Cathodic Protection Custom Retrofit Ensures Integrity of Subsea Manifold
- Gordon McKinnell (Stork Technical Services UK)
- Document ID
- Society of Petroleum Engineers
- Journal of Petroleum Technology
- Publication Date
- December 2011
- Document Type
- Journal Paper
- 28 - 29
- 2011. Copyright is retained by the author. This document is distributed by SPE with the permission of the author. Contact the author for permission to use material from this document.
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Preventing corrosion on subsea architecture is critical for operators in their effort to maintain an asset’s integrity and extend field life. Failure to do so can lead to unscheduled maintenance, deferred production, and possible punitive costs should environmental damage occur.
Cathodic protection (CP) can be a cost-effective means of preventing corrosion and should be considered as part of any long-term integrity management strategy. With accurate datasets, it is possible to predict the most likely future state of a structure’s integrity, which aids in planning preventive measures.
When a CP system reaches the end of its design life, a retrofit system is often required to ensure that an asset’s integrity is not compromised. A recent example was a custom retrofit system designed, engineered, and supplied by Stork Technical Services to Marathon Oil for the cathodic protection of its West Brae field subsea manifold in the UK North Sea. The system needed repair and the measures had to be carried out without causing a major disruption to oil and gas production.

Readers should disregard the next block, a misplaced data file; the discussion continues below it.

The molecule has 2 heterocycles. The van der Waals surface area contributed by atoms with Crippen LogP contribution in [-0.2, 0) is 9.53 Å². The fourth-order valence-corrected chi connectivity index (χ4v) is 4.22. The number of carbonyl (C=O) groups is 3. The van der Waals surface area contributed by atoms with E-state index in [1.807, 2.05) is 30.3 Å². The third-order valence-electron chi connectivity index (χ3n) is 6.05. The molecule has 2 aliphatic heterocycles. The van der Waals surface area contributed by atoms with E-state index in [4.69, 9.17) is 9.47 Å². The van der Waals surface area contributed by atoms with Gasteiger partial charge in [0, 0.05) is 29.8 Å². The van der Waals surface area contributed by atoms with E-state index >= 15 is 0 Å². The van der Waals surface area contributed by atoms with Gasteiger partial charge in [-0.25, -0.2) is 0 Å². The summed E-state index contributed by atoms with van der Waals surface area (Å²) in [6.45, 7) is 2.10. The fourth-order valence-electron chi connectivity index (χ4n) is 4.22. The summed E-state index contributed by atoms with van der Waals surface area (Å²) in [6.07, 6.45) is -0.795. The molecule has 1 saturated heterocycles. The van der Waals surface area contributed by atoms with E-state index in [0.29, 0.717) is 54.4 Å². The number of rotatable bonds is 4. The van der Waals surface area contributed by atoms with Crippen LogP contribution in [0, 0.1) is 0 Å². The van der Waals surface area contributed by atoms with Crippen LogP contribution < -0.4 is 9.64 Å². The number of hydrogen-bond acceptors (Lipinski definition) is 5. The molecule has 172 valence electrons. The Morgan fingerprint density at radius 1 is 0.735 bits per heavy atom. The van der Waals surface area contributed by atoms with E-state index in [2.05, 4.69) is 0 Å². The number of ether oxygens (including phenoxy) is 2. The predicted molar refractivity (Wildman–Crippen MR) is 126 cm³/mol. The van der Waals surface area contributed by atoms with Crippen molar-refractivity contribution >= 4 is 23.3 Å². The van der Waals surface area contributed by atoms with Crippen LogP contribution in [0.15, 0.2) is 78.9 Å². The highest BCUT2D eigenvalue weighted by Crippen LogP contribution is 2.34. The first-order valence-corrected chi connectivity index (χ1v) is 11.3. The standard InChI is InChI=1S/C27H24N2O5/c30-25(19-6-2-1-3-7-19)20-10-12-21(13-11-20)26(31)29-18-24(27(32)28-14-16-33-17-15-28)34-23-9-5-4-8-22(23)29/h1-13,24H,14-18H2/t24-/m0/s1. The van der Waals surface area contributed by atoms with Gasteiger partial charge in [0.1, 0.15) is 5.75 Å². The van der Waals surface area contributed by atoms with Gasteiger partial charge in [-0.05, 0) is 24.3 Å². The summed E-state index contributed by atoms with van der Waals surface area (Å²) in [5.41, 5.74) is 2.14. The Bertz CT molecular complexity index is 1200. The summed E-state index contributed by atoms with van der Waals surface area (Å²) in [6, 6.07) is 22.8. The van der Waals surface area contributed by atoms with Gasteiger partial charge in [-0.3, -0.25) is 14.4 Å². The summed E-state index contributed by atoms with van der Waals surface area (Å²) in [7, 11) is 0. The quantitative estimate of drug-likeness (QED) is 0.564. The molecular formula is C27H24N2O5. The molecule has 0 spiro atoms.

Developing a CP System
A CP system comprises an anticorrosion coating and either sacrificial anodes, the most commonly used subsea, or impressed current anodes with a power unit to drive them. A system is designed to operate for a fixed period, usually between 10 and 30 years. However, the extension of field life and addition of facilities to an asset can compromise the original design by increasing the surface area and members, which may reduce the effectiveness of the anodes installed as part of the original design.
The aim of a CP system is to polarize a structure as quickly as possible and maintain the optimum protection for the design life. When depolarization begins, the system has reached the end of its design life. Either a retrofit system is installed or the structure is allowed to operate in an underprotected state. Underprotection may be allowed because installing a new system may overprotect another connected component, and that could create other failure risks with a higher impact.
Overprotection and the materials used must be evaluated in the CP system design. Hydrogen blistering, cracking, and embrittlement can occur when a system is overprotected. Susceptibility to such damage depends on the structure and hardness of the metal in question. For example, super duplex steels are the metals most commonly affected by overprotection hazards in subsea oil and gas applications. As the supply of a high current at low voltage is central to CP, a proper consideration of the equipment and its use is essential to ensure that repeatability, historical traceability, and accurate measurement in the range of <10 mV are achieved.
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